More coach than instructor
Originally Posted by Rick
GCT,,,, I'd have a hard time with that.
I want to teach people to ski, not cater to their silly whims and strive to make them happy for a day. I want to be a teacher, not an entertainer. I want real results, not fleeting smiles.
When someone comes to me to learn to ski I can evaluate their skiing and quickly know what they need to do to improve. I know much better than they do what their shortcomings are and what's called for if they're to improve. I'm not willing to waste my time on students who aren't interested in devotedly accepting my prescriptions, following my lead, and applying themselves to the tasks I assign with dedicated enthusiasm.
When it comes to teaching skiing it's serious business with me. I couldn't care less about providing a student with fond memories from a short vacation. I'm not all things to all people. I'll teach a student to ski, and to ski well, but only if they're willing to buy into my program and do it my way. If not, it's best they pursue another route.
I don't think I'm instructor material. Resorts want to please everyone,,, keep them happy,,, it's all about the cash flow. I don't care about that, money is not what drives me when it comes to skiing. If it was I could have never justified devoting over 20 years of my life to full time coaching. My sole motivation is the intense pursuit of results.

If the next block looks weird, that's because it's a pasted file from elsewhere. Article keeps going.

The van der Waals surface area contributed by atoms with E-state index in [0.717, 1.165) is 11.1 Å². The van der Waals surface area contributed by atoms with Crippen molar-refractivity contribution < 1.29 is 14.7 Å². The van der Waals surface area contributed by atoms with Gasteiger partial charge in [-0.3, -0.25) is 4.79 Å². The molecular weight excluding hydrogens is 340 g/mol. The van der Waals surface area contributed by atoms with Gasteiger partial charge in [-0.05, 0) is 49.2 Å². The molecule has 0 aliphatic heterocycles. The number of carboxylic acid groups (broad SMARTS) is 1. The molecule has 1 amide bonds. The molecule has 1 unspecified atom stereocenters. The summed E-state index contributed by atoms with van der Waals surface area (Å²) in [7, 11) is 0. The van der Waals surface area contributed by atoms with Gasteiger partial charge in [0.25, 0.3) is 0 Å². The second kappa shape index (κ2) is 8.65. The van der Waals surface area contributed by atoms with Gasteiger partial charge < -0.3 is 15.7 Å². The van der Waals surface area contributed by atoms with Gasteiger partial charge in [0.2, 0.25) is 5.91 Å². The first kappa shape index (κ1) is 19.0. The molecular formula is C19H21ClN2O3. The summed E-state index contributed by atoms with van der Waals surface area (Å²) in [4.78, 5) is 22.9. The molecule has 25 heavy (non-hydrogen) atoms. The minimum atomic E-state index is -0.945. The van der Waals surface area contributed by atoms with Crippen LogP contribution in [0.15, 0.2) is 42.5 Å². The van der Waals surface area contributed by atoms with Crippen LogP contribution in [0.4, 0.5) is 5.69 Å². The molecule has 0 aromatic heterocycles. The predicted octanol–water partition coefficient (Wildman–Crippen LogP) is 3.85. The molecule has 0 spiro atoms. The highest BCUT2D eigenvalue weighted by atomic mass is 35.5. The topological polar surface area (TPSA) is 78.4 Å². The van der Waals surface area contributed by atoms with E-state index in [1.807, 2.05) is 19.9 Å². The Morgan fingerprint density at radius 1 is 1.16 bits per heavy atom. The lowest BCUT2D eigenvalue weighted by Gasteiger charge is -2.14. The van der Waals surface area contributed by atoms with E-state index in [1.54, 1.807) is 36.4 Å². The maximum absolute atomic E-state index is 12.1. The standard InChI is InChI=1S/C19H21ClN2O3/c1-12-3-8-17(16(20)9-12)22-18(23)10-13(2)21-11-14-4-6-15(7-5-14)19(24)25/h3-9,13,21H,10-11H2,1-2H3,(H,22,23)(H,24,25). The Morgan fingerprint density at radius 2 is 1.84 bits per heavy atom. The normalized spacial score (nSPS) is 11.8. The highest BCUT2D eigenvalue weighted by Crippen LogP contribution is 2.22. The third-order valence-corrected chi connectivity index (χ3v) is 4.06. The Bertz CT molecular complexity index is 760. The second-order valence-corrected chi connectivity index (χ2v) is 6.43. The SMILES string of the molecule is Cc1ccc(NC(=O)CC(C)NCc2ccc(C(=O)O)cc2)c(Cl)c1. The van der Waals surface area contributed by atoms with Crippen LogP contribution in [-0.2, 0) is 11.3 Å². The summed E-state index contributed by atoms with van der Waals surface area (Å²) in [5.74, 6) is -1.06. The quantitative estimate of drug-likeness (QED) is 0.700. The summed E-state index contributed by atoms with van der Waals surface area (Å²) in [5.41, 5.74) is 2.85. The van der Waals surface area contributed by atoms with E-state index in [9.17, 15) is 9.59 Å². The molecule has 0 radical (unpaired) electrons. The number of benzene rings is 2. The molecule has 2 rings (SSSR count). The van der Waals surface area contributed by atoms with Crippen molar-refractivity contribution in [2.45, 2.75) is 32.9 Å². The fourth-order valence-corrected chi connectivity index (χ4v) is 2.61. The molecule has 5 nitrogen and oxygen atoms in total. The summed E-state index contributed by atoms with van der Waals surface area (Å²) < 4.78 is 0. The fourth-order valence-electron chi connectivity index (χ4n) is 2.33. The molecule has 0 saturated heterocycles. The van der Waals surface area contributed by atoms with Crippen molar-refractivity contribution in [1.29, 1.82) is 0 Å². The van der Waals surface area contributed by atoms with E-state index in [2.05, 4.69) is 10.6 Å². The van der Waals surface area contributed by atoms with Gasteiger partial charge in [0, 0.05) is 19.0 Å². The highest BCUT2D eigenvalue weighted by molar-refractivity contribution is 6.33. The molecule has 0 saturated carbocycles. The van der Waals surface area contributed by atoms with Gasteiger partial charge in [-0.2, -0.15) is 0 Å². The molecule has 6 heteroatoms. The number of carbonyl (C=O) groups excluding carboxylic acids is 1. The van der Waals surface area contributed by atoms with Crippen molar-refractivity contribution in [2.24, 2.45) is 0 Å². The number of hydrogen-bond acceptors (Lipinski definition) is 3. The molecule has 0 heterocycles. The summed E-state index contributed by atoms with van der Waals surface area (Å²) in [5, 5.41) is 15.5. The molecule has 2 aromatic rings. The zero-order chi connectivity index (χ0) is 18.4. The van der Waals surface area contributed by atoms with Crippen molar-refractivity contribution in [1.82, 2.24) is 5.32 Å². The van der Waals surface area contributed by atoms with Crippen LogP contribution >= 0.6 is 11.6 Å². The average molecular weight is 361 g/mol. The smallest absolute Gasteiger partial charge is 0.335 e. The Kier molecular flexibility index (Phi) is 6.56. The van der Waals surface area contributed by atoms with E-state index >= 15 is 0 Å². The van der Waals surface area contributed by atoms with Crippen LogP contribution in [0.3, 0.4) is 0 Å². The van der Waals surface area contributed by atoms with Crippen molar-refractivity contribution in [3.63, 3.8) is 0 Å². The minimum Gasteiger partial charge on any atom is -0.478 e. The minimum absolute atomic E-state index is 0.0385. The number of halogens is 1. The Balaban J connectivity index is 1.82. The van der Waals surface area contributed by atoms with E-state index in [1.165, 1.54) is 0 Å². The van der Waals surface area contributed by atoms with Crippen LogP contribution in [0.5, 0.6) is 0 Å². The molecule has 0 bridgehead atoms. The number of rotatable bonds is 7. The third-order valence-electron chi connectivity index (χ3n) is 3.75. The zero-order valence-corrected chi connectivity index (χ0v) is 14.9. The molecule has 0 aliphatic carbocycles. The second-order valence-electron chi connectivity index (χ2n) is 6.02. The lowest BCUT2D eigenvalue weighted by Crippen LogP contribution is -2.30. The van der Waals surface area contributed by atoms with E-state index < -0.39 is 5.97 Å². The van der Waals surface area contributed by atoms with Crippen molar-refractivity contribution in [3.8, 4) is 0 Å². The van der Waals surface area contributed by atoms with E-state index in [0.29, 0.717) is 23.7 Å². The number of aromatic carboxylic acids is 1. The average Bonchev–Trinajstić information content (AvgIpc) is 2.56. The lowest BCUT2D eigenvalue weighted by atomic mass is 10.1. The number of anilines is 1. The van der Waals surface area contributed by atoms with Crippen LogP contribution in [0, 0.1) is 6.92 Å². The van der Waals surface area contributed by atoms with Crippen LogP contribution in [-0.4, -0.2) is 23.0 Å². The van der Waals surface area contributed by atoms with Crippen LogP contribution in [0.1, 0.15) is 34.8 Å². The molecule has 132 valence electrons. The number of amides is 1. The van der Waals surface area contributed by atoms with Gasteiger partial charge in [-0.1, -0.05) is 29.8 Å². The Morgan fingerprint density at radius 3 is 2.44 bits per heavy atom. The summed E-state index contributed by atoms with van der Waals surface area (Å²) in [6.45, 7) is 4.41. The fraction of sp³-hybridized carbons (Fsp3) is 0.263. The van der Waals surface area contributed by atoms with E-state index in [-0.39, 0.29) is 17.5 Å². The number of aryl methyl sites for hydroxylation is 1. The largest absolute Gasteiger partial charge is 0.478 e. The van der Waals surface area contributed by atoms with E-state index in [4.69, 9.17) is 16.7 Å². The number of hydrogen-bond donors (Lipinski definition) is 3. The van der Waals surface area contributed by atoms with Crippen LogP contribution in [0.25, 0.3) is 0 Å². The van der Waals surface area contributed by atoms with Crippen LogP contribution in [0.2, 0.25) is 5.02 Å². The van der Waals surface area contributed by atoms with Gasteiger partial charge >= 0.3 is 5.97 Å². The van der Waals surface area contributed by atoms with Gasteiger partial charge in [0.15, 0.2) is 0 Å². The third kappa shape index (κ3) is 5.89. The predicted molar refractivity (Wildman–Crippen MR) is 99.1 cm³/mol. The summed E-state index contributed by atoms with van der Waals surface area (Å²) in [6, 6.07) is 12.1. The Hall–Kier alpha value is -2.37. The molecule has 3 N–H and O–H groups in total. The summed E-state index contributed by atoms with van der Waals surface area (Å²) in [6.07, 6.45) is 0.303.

What you describe is more coaching than instructing. You want to work with those who are passionate and driven to improve. There's nothing wrong with that and good coaches are definitely needed for upper level or elite athletes. However, I think the vast majority of people who take ski lessons are not that driven and motivated and certainly are not at the elite level. In most advanced ski lessons you'd probably find some students who would respond well to your teaching style. But the vast majority of students taking lessons want to become better skiers, have fun and be social. Most recreational skiers are just that, recreational. They're trying to have a good time. For a small minority, having fun is skiing at the absolute best one can ski. For the rest, it's being in a beautiful setting, being with family and friends, doing something that can't be done very often, being on vacation. Rick, you sound more like ski coach rather than ski instructor material.